Monthly subcutaneous injections of nemolizumab, a humanized monoclonal antibody that inhibits interleukin-31 signaling, significantly improved pruritus associated with atopic dermatitis (AD) in a small, 3-month phase II trial. The results were published online March 2 in the New England Journal of Medicine.

“Although this trial has limitations, most notably the small number of patients and short duration, it provides evidence supporting the role of interleukin-31 in the pathobiologic mechanism of atopic dermatitis,” said Thomas Ruzicka, MD , of the department of dermatology and allergology, Ludwig Maximilian University, Munich, and his associates.

Pruritus aggravates atopic dermatitis and has been linked to loss of sleep, depression, aggressiveness, body disfiguration, and suicidal thoughts. Existing treatments, including emollients, topical glucocorticoids, calcineurin inhibitors, and oral antihistamines, have limited efficacy and can cause adverse effects when used long term, the investigators noted.

They assessed nemolizumab in a manufacturer-funded multiple-dose trial involving 264 adults in the United States, Europe, and Japan who had refractory moderate to severe atopic dermatitis, inadequately controlled with topical treatments. Study participants were randomly assigned in a double blind fashion to receive 12 weeks of 0.1 mg/kg nemolizumab (53 patients), 0.5 mg/kg nemolizumab (54 patients), 2.0 mg/kg nemolizumab (52 patients), or placebo (53 control subjects) every 4 weeks. Another 52 participants were given 2.0 mg/kg nemolizumab every 8 weeks in an exploratory analysis. All the study participants were permitted to use emollients and localized treatments, and some were permitted by the investigators to use a potent topical glucocorticoid as rescue therapy after week 4.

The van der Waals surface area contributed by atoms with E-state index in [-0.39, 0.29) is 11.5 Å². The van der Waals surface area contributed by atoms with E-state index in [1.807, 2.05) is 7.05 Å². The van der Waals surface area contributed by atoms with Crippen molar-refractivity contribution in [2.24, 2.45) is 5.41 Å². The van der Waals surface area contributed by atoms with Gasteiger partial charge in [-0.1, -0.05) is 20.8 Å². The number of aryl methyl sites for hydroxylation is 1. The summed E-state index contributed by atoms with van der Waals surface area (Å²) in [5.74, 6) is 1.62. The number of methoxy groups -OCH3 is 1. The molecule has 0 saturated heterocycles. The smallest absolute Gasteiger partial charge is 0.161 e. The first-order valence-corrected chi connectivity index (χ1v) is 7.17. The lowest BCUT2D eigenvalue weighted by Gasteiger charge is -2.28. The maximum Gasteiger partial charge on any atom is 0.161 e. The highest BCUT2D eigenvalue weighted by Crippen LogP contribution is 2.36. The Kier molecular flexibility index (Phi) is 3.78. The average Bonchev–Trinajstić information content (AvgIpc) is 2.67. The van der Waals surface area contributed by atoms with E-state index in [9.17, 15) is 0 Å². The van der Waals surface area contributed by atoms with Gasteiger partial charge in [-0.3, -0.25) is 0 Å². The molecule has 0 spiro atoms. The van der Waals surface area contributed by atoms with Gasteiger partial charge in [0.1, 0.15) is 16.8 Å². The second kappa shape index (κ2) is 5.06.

A total of 216 patients (82%) completed the trial.

The primary efficacy endpoint was the percentage improvement at week 12 in scores on a pruritus visual analogue scale, which patients recorded electronically every day. These scores improved significantly in a dose-dependent manner for active treatment, compared with placebo. Pruritus declined by 43.7% with the 0.1 mg/kg dose (P =.002), 59.8% with the 0.5 mg/kg dose (P less than .001), and 63.1% with the 2.0 mg/kg dose (P less than .001), compared with 20.9% with placebo.

Nemolizumab also bested placebo in several secondary endpoints including scores on a verbal rating of pruritus, the Eczema Area and Severity Index, and the static Investigator’s Global Assessment, the investigators said (N Engl J Med 2017;376:826-35. doi: 10.1056/NEJMoa1606490).

The study population was too small to allow the investigators to draw conclusions regarding adverse events, even before a relatively high number of participants dropped out. However, patients who received active treatment had a higher rate of dermatitis exacerbations and peripheral edema than did those who received placebo.

The group given 0.5 mg/kg nemolizumab every month showed the greatest treatment benefit and the best benefit-to-risk profile, Dr. Ruzicka and his associates said.

This trial was funded by Chugai Pharmaceutical, which also participated in the study design, data collection and analysis, and preparation of the manuscript. Dr. Ruzicka reported receiving research grants and personal fees from Chugai and honoraria from Astellas; his associates reported ties to numerous industry sources.


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